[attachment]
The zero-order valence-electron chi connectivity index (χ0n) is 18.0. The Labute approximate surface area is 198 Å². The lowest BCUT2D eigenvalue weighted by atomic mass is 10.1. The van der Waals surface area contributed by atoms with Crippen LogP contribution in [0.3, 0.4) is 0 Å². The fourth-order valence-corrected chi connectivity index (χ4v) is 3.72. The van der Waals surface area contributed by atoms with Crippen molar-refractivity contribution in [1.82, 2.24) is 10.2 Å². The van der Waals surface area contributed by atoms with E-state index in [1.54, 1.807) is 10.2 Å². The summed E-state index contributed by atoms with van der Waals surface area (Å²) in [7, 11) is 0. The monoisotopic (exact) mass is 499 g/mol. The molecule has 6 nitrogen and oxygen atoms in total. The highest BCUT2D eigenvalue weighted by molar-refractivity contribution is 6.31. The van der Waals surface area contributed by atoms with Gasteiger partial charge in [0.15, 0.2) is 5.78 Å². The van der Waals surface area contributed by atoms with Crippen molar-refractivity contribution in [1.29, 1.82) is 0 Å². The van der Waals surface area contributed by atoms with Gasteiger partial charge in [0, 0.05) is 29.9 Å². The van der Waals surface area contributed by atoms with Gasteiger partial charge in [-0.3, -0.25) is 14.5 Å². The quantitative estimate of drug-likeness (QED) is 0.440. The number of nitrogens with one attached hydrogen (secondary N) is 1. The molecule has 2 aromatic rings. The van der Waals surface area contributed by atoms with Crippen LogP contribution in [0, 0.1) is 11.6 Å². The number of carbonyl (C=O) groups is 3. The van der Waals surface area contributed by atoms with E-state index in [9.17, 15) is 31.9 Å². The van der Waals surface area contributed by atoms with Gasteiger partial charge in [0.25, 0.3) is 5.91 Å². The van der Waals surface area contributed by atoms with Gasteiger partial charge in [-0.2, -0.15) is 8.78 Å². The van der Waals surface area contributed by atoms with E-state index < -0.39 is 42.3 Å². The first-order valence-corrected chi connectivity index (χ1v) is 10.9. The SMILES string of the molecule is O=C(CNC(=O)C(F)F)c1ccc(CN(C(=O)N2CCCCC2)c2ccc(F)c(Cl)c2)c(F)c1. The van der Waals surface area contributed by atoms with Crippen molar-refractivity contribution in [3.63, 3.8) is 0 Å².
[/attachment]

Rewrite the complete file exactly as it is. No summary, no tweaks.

The zero-order valence-electron chi connectivity index (χ0n) is 18.0. The Labute approximate surface area is 198 Å². The lowest BCUT2D eigenvalue weighted by atomic mass is 10.1. The van der Waals surface area contributed by atoms with Crippen LogP contribution in [0.3, 0.4) is 0 Å². The fourth-order valence-corrected chi connectivity index (χ4v) is 3.72. The van der Waals surface area contributed by atoms with Crippen molar-refractivity contribution in [1.82, 2.24) is 10.2 Å². The van der Waals surface area contributed by atoms with E-state index in [1.54, 1.807) is 10.2 Å². The summed E-state index contributed by atoms with van der Waals surface area (Å²) in [7, 11) is 0. The monoisotopic (exact) mass is 499 g/mol. The molecule has 6 nitrogen and oxygen atoms in total. The highest BCUT2D eigenvalue weighted by molar-refractivity contribution is 6.31. The van der Waals surface area contributed by atoms with Gasteiger partial charge in [0.15, 0.2) is 5.78 Å². The van der Waals surface area contributed by atoms with Crippen molar-refractivity contribution in [1.29, 1.82) is 0 Å². The van der Waals surface area contributed by atoms with Gasteiger partial charge in [0, 0.05) is 29.9 Å². The van der Waals surface area contributed by atoms with Gasteiger partial charge in [-0.3, -0.25) is 14.5 Å². The quantitative estimate of drug-likeness (QED) is 0.440. The number of nitrogens with one attached hydrogen (secondary N) is 1. The molecule has 2 aromatic rings. The van der Waals surface area contributed by atoms with Crippen LogP contribution in [0, 0.1) is 11.6 Å². The number of carbonyl (C=O) groups is 3. The van der Waals surface area contributed by atoms with E-state index in [9.17, 15) is 31.9 Å². The van der Waals surface area contributed by atoms with Gasteiger partial charge in [0.25, 0.3) is 5.91 Å². The van der Waals surface area contributed by atoms with Gasteiger partial charge in [-0.2, -0.15) is 8.78 Å². The van der Waals surface area contributed by atoms with E-state index < -0.39 is 42.3 Å². The first-order valence-corrected chi connectivity index (χ1v) is 10.9. The SMILES string of the molecule is O=C(CNC(=O)C(F)F)c1ccc(CN(C(=O)N2CCCCC2)c2ccc(F)c(Cl)c2)c(F)c1. The van der Waals surface area contributed by atoms with Crippen molar-refractivity contribution in [3.63, 3.8) is 0 Å².